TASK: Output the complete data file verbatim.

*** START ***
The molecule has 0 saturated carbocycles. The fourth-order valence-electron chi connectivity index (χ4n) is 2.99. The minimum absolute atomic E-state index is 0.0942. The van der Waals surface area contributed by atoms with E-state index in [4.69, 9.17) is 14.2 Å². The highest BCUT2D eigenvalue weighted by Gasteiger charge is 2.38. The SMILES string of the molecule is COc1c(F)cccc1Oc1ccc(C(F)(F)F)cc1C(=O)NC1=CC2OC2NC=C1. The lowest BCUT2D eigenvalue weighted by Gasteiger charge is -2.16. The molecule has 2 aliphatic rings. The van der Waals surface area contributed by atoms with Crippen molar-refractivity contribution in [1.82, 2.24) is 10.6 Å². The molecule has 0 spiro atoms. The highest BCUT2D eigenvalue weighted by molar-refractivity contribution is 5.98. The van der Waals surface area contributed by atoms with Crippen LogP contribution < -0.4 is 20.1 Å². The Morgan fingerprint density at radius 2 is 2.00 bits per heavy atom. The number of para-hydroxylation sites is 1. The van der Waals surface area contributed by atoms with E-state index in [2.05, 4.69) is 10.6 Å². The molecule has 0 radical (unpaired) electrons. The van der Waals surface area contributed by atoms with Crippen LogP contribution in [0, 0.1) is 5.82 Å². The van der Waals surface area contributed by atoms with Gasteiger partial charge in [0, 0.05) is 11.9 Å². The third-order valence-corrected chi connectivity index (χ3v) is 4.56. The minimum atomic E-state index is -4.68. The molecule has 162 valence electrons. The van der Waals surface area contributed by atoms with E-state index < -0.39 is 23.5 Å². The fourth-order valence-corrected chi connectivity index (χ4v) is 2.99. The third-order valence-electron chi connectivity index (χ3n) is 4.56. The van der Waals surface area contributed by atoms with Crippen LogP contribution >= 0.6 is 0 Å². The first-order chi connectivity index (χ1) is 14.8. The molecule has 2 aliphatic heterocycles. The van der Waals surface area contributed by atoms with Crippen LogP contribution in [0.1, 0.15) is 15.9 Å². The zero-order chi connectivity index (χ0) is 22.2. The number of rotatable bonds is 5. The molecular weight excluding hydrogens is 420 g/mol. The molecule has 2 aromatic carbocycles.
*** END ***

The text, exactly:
The molecule has 0 saturated carbocycles. The fourth-order valence-electron chi connectivity index (χ4n) is 2.99. The minimum absolute atomic E-state index is 0.0942. The van der Waals surface area contributed by atoms with E-state index in [4.69, 9.17) is 14.2 Å². The highest BCUT2D eigenvalue weighted by Gasteiger charge is 2.38. The SMILES string of the molecule is COc1c(F)cccc1Oc1ccc(C(F)(F)F)cc1C(=O)NC1=CC2OC2NC=C1. The lowest BCUT2D eigenvalue weighted by Gasteiger charge is -2.16. The molecule has 2 aliphatic rings. The van der Waals surface area contributed by atoms with Crippen molar-refractivity contribution in [1.82, 2.24) is 10.6 Å². The molecule has 0 spiro atoms. The highest BCUT2D eigenvalue weighted by molar-refractivity contribution is 5.98. The van der Waals surface area contributed by atoms with Crippen LogP contribution < -0.4 is 20.1 Å². The Morgan fingerprint density at radius 2 is 2.00 bits per heavy atom. The number of para-hydroxylation sites is 1. The van der Waals surface area contributed by atoms with E-state index in [2.05, 4.69) is 10.6 Å². The molecule has 0 radical (unpaired) electrons. The van der Waals surface area contributed by atoms with Crippen LogP contribution in [0, 0.1) is 5.82 Å². The van der Waals surface area contributed by atoms with Gasteiger partial charge in [0, 0.05) is 11.9 Å². The third-order valence-corrected chi connectivity index (χ3v) is 4.56. The minimum atomic E-state index is -4.68. The molecule has 162 valence electrons. The van der Waals surface area contributed by atoms with E-state index < -0.39 is 23.5 Å². The fourth-order valence-corrected chi connectivity index (χ4v) is 2.99. The third-order valence-electron chi connectivity index (χ3n) is 4.56. The van der Waals surface area contributed by atoms with Crippen LogP contribution >= 0.6 is 0 Å². The first-order chi connectivity index (χ1) is 14.8. The molecule has 2 aliphatic heterocycles. The van der Waals surface area contributed by atoms with Crippen LogP contribution in [0.1, 0.15) is 15.9 Å². The zero-order chi connectivity index (χ0) is 22.2. The number of rotatable bonds is 5. The molecular weight excluding hydrogens is 420 g/mol. The molecule has 2 aromatic carbocycles.